Thursday 13 September 2018
“UK won’t pay EU bill without Brexit deal” reads the front page of today’s Telegraph, but it should have read “full bill”. The only evidence the paper has of the government taking such a position, one so obvious it barely deserves attention, is a Whitehall source who suggests Britain would be legally obliged to meet some of the commitments contained within the bill. In the event of a no deal, the final amount would come to £20bn.
“Even though we would still have to pay some of the money, it would be up to us to decide when to pay it, so the EU would have to wait an awful lot longer for their money,” said a senior source. The sheer feebleness of this warning says it all, besides, it lacks intent. Philip Hammond told peers this week that, come what may, the EU would be getting “its” money, and he’s the one writing the cheques.
— BBC News (UK) (@BBCNews) September 12, 2018
For his part, Dominic Raab does not pretend the government will deny Brussels all the undeserved cash in his Telegraph op-ed. Appearing on the Today programme this morning, he did a terrible job of claiming some pledges of the withdrawal agreement would not be honoured in the event of a no deal. When pressed on what those pledges would be, the Brexit secretary refused to say – note he went onto say a Canada-style deal would be impossible because of the Irish backstop.
Nevertheless, his piece provides a welcome riposte to the constant scaremongering over the Armageddon of a no deal. Take pharmaceuticals:
“Nor should our advice to pharmaceutical firms, to stockpile six weeks of additional medicine supplies, scare people. These firms already hold 12 weeks of supplies for more than 200 medicines, as a buffer. Contingency planning for short-term disruptions to supply is not new.”
The backdrop to the op-ed is a Cabinet session this morning over no deal planning. This afternoon, Raab’s department will publish 28 technical notices to reassure consumers and various sectors that the sky won’t be falling in.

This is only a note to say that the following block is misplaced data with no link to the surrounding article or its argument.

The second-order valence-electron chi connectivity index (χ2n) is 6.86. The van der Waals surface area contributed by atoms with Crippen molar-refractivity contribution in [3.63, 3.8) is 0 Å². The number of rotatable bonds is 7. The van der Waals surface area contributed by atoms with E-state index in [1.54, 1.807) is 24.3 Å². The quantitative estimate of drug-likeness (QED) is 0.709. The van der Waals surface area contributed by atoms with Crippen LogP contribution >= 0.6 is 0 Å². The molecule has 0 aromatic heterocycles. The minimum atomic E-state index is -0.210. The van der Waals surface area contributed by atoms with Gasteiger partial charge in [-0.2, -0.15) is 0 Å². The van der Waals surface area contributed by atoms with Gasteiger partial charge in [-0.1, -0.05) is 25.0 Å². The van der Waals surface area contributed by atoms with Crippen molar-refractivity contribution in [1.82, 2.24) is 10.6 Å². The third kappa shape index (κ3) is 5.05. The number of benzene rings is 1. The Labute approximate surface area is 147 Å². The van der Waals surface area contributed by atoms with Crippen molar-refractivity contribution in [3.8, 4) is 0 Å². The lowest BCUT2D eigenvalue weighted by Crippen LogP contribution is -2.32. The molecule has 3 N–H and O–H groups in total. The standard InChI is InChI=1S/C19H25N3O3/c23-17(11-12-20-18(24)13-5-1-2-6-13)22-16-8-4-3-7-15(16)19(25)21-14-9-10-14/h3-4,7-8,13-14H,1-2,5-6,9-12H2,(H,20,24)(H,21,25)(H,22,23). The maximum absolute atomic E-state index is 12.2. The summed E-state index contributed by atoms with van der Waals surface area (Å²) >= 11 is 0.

It’s a dreadful indictment of our media that the public should ever be led to believe such a thing in the first place, it also reflects how out of touch the press increasingly is. With the Express and the Mail having switched to moderate editors, the headlines now (with the exception of the Telegraph’s disingenuous offering today) make for an imbalanced assortment to say the least.
The technical documents will be dry, but the activity of other stakeholders working around these issues do make for interesting reading. For instance, EE, Vodafone and Three have all offered to keep mobile roaming in the EU free, which goes to show that for all the EU authorisations and regulations Remainers love to bleet about that are apparently so vital, the success of a no deal will ultimately depend on how businesses choose to adapt. This is Donald Trump’s charge to highly profitable American businesses and it’s working.
A WTO-based withdrawal from the EU can permit all the conditions for a more prosperous Britain. It is up to our businesses community and political class to get us there. Needless to say, the will is lacking.
On the Tory revolt front, the Times reports Theresa May will seek to quell discord among the party faithful with a strong pitch to control immigration post-withdrawal. Details are sketchy, but again the position is nothing less than the bleeding obvious: EU citizens will not be given preferential access over non-EU migrants.
Labour are fighting back. Shadow home secretary, Diane Abbott has done her electoral arithmetic (her kind of arithmetic) and concluded Labour will reap the rewards of dropping the government’s loosely implemented migration targets. In a speech today, Abbot will describe them as “meaningless and arbitrary”. And to think, millions of Labour supporters voted Leave at the referendum. Oh dear.